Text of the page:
The first step in stealing a car is to put gas in it, and that’s because even though teenaged girls like myself have airhead reputations for not noticing the gas meter, it’s actually most of the other drivers who wait till the last drop before they fill up. I notice the gas meter. The meter arm always points to the side the fuel fill cap is on. I notice a lot, like this van that’s been sitting here for months with weeds growing into the hubcaps. It has Colorado license plates, the white-on-green silhouette of mountains a thousand miles away, farther away than I’ve ever been. I figure giving this old junker a gallon for starters is a good idea.
The next steps in stealing a car take place under the hood, where hotwiring gets complicated. This is where the real learning from Kentucky public school pays off. Every school day during these last months, I passed this van in front of this salvage yard. I couldn’t stop thinking about it. This van used to be alive. All those dents and scrapes have great stories behind them, I’m certain. Along with its old Colorado license plate, it still has a bumper sticker that reads The Grand Mesa. The great table. I don’t know anyone who’s been that far away, no one except for this van. It doesn’t belong in this weedy, lowland junkyard.
Under the hood, I find the red coil wire in the back of the engine, so the next step is to connect it to the positive of the battery. This gives power to the dash.
Next is the starter. If you cross the solenoid wire and the battery cable, the engine should start. Or it might electrocute me to death. To strip the solenoid wire so I can splice it, I reach for my back pocket and pull out the old straight-razor I always keep there. They said it belonged to my mother, or maybe my grandmother. I unfold it and can see the stars reflected in the blade. I strip the wire and then hold the folded razor in my teeth—so I don’t bite my tongue off in case I do get electrocuted—and I cross the wire and the cable. My muscles seize up, but it’s just me flinching. Still, I hold my breath, and the engine turns, turns. It coughs black smoke, but it starts. I wait for it to die, but it keeps rumbling. I breathe black air, and it smells good. I shut the hood and open the driver’s side door, which was left unlocked, and I free up the steering wheel by jamming a screwdriver in the steering column. I throw my gear inside and drive. After a mile down the road, I turn on my headlights.
I soon stop to fill both tanks, premium gas. This van deserves it. Then I go in for road trip food. Because it’s 3 AM, there’s that strange feeling that makes you feel alone but outgoing, so I yell a greeting at the clerk across the store, just, “Hey, how you doing?”
“I know you,” the clerk says.
“Nope. Just passing through.” Lying, I load my arms with junk food and soft drinks.
“You just graduated, a year behind me. I almost asked you out one time. What are you doing now, with your life and all?”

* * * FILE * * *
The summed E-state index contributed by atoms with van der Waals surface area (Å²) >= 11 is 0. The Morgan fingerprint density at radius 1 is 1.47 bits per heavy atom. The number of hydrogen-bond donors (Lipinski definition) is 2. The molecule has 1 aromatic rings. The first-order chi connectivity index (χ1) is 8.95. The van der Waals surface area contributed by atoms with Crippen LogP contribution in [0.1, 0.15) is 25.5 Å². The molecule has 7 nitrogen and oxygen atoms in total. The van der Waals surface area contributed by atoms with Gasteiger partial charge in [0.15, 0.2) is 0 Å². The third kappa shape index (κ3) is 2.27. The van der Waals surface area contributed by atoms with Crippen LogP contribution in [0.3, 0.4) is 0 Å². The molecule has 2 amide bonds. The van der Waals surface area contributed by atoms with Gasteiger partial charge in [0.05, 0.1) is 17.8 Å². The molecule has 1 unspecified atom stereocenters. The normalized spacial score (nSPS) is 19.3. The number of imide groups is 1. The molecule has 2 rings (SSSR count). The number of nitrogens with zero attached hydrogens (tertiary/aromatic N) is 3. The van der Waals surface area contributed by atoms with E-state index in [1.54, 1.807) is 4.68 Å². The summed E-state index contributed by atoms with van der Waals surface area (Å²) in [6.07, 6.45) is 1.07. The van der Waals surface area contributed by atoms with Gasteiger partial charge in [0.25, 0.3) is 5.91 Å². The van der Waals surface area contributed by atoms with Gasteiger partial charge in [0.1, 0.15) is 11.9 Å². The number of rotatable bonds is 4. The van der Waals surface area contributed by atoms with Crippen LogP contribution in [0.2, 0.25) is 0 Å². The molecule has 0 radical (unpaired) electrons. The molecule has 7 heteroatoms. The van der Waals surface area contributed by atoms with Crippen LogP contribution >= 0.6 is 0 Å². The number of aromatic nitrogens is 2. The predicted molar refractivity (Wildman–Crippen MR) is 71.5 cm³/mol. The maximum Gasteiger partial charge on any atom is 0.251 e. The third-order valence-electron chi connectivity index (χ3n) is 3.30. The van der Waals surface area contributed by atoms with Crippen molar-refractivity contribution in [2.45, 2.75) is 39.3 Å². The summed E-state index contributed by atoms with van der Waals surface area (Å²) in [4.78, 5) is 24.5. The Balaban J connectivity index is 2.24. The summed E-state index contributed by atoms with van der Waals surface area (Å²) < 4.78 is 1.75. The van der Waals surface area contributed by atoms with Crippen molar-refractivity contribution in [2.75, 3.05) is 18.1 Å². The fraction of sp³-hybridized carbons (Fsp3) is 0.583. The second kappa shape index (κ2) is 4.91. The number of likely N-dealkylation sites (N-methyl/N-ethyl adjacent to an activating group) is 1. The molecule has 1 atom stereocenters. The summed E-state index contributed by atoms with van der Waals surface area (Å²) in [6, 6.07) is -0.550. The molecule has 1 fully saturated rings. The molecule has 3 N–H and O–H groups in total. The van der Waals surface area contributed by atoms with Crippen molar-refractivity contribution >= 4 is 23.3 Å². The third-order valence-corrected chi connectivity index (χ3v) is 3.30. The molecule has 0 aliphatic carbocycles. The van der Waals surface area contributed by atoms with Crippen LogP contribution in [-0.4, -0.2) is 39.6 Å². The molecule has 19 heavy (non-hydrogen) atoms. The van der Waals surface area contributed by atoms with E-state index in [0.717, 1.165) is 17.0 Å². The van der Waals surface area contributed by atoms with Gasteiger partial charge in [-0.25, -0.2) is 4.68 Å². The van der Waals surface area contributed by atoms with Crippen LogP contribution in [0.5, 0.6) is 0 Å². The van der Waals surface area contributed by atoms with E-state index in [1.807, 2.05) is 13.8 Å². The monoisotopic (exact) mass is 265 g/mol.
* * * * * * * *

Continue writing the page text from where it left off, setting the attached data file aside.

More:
This question for the thousandth time. “I don’t know.”
“You don’t know?” He laughs and shakes his head like he’s disappointed with my plans for the future. I know that look. He says, “Where’d you get that van?”
I freeze. I see him looking out of the window, so I do too. A cop has pulled up for gas.
The clerk’s still looking at the van. “It’s, uh…” he’s saying.
Don’t say it’s the salvage yard’s. Don’t say it’s stolen.
“It’s, uh, a jalopy.”
“Yeah, it’s a jalopy.” I feel the sweat on me.
The cop walks in. He goes for the coffee, but he talks toward me. “In from Colorado?”
I don’t know what to say. I just nod, but he’s not looking.
“They don’t do tags out there?” he says. “License plate tags?”
The clerk says, “She’s not from Colorado. I went to school with her here.”
I’m done for. I can already see myself in prison, orange suit and all. But I’m not like those other criminals. The old jalopy deserves to escape from this place as much as I do. I say, “The truth is, that van isn’t mine.”
“Oh, yeah?” the cop says, sipping coffee and looking out the window.
“I’m returning it,” I say.
The clerk says, “For charity.” He nods at me.
I smile back at him, at my clerk. “Charity,” I say.
The cop says, “Well, they might hassle you down the road about the tags. Keep your paperwork on you. And be careful, young lady.”
I assure him I will, and I pay my clerk, run to the van, and dump the drinks and food inside. “Come on, Jalopy,” I say. “Let’s get the hell out of Kentucky.”
By morning, traffic passes me in swarms. Jalopy can hardly hold sixty, even on the interstate. We get some middle fingers, but I just smile and wave.
Jalopy’s radio has only one knob, so I have to switch it back and forth between volume and stations. Oldies always to come in clear, so it’s been Creedence, Dylan, The Stones. I like it okay. Jalopy must love it.
We’re somewhere in Kansas when I notice a hitchhiker, and since he’s the only one I’ve seen, I might not get another chance, so we pull over. I open my door and step out, and the hitchhiker backs away. I guess I don’t know the rules—I just need to stretch.
“Need a ride?” I ask.
He walks toward me again, says, “Namaste, little girl,” and jumps in.
He’s younger than I expected, despite his beard.
“Nice van.” He bobs his head when he talks.
“It’s not actually mine.”
“Does anything really belong to anybody?” he says.
I guess not. Jalopy sure as hell doesn’t belong to anybody. Jalopy is free.